Here I will define a super telephoto lens as giving at least 300mm lens field of view on full frame cameras, which equates to at least 150mm focal length on Micro Four Thirds cameras thanks to the 2x crop factor of their sensors.
This sensor crop factor is a major advantage of Micro Four Thirds when it comes to achieving super telephoto range with a smaller, lighter lens, making this type of work more enjoyable, and much easier to hike with or carry as cabin luggage on planes when compared to full frame systems.
As is usual for my blog posts, the following links do not take you to a 3rd party online retailer but to my information wikipedia where you will find more details and links to reviews, etc.
Which lens best suits your needs will depend upon your budget and what you like to shoot.
If you are shooting moving subjects, then you need a camera that can AF on moving subjects such as the Olympus OM-D E-M1 (this has PDAF technology) or a Panasonic camera with DFD technology (most of the latest cameras from Panasonic have this). The other Olympus OM-D cameras do not have PDAF or DFD technology so you will not be able to track moving subjects well with AF locking onto them as they move.
Be aware that you may lose some features if you use a Panasonic lens on an Olympus camera or vice versa – in particular, you will not get Dual IS/Sync IS capability, and you may not be able to use auto focus stacking. If you use an Olympus lens on Panasonic cameras you will not have DFD AF and thus AF on moving subjects will not be great – this is not an issue with Panasonic lenses on the Olympus E-M1 models as they have PDAF built in which will work on any Micro Four Thirds or Four Thirds lens.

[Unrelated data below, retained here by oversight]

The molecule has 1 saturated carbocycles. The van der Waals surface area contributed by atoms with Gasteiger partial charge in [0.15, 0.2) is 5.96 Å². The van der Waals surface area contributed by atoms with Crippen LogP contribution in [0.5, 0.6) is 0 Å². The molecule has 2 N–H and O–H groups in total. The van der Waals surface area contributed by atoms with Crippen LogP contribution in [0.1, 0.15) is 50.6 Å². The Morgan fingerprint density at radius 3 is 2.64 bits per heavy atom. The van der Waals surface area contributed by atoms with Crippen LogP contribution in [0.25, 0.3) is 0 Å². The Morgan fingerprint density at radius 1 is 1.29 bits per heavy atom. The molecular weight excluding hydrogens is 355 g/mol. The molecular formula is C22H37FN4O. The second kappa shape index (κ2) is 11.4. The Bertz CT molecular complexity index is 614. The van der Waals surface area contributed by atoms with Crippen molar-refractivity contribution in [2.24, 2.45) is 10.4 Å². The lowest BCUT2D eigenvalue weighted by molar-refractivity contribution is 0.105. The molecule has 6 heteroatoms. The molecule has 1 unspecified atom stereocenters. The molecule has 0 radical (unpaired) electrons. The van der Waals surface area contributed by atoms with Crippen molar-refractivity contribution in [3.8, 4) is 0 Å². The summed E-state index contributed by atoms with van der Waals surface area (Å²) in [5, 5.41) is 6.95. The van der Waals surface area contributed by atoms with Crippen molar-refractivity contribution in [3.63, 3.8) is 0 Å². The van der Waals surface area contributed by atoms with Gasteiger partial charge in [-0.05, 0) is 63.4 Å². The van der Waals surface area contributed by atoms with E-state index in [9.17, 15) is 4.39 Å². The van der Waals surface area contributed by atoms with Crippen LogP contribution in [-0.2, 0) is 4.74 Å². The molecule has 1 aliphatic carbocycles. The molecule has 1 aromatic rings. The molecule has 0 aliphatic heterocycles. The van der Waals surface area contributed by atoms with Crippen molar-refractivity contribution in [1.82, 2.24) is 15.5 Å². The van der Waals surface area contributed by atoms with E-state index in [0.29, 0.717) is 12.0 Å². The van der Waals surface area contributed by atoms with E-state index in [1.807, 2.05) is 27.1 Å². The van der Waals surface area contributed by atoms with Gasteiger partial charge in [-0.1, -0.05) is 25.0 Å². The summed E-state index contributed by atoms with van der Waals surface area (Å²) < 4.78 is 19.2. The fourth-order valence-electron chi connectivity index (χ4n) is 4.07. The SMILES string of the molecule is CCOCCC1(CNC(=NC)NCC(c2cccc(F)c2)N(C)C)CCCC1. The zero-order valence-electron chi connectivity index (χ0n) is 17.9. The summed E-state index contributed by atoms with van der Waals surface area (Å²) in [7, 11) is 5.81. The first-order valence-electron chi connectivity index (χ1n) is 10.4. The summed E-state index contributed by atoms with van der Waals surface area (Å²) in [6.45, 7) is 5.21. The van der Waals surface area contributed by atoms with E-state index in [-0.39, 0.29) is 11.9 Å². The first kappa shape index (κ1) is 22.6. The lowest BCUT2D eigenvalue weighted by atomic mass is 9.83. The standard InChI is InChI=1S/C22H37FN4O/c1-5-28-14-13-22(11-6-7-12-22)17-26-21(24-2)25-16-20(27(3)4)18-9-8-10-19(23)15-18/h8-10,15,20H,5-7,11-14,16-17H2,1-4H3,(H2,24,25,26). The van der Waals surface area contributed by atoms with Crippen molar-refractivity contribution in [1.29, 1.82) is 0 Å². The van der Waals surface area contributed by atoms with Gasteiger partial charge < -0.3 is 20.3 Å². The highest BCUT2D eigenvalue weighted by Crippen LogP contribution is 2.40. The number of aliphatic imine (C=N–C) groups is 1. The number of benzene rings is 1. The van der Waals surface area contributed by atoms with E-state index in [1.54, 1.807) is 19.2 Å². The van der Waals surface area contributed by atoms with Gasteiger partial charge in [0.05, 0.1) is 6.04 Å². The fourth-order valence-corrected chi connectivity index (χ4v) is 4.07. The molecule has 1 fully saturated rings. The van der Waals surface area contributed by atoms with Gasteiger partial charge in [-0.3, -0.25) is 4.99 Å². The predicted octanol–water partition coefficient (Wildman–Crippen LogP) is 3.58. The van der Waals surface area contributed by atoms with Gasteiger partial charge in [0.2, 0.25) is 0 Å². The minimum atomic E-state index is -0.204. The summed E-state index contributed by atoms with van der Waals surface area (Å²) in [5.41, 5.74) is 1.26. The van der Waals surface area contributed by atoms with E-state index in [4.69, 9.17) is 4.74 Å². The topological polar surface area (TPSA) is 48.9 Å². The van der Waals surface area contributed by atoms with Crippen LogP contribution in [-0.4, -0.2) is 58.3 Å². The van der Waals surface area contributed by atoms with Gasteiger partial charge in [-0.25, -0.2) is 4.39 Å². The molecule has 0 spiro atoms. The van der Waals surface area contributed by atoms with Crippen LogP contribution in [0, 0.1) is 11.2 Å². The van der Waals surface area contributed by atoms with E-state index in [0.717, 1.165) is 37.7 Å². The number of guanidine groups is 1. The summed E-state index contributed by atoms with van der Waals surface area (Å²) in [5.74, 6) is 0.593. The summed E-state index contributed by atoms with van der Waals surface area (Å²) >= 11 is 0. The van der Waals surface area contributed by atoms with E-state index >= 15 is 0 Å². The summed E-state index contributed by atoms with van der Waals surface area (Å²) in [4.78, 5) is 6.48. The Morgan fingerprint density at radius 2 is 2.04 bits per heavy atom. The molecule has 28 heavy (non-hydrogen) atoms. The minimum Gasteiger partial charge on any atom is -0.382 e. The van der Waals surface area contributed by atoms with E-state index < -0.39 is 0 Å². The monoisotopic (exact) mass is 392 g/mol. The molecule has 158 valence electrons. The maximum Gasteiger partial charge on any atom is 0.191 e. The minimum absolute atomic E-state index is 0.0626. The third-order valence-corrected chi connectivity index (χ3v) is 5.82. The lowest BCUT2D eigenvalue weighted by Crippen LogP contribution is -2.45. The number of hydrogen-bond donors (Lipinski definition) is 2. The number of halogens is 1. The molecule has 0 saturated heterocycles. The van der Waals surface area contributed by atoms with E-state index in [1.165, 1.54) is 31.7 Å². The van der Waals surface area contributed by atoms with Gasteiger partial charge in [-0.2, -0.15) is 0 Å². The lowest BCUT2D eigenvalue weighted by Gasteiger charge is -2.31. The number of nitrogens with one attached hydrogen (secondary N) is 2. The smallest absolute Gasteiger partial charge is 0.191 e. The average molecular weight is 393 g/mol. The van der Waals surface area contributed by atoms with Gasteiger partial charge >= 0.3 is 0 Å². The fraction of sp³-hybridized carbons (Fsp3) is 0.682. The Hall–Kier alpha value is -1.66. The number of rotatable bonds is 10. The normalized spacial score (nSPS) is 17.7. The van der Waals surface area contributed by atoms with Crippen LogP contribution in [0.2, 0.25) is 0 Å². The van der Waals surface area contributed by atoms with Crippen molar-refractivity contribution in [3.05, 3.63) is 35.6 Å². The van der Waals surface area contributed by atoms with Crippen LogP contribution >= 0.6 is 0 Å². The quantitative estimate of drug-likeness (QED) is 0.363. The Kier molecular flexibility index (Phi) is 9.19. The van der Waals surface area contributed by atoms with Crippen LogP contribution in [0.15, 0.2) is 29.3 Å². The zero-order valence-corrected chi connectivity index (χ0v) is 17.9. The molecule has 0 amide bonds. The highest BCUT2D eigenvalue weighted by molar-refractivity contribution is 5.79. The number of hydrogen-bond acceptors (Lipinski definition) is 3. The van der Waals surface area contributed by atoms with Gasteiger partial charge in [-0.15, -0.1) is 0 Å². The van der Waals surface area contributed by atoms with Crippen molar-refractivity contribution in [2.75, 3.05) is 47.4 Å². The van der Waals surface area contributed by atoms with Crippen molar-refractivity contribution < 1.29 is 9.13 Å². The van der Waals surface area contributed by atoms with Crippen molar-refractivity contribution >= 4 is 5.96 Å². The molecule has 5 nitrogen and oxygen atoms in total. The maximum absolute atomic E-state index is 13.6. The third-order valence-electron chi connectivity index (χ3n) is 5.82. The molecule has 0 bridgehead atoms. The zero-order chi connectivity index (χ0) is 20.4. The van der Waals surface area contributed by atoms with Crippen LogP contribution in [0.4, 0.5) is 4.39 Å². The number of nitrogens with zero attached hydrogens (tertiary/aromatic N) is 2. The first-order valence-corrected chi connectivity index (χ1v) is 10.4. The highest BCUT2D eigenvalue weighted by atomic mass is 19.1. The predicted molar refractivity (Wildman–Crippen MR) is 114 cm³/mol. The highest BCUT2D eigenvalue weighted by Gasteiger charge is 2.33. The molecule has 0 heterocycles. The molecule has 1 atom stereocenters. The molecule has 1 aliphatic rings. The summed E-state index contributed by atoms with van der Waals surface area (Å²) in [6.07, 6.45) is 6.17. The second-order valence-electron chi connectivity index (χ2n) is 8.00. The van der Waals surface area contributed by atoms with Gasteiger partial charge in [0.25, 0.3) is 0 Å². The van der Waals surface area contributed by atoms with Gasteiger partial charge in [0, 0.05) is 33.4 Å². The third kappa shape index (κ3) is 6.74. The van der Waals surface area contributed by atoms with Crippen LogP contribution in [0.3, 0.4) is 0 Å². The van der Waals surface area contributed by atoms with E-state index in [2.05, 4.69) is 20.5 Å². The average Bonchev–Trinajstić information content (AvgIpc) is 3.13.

With any lens over 1kg, you may wish to invest in a vertical grip for the camera if you will be shooting a lot of portrait mode images as the lens will be causing strain on your hand otherwise.
Small birds or distant subjects = long focal length lens:
For small subjects such as birds, you will probably want a lens with 300mm focal length to give 600mm telephoto reach in full frame terms, or perhaps even a 400mm lens to get you to 800mm reach – and ideally this should be weather sealed, have a wide aperture to allow faster shutter speeds and have a fast, accurate autofocus system.
The best lenses for this are:
- Olympus micro ZD 300mm f/4
- has optical IS / Dual IS capability (on Olympus cameras only), a superb, but expensive lens, optional 1.4x teleconverter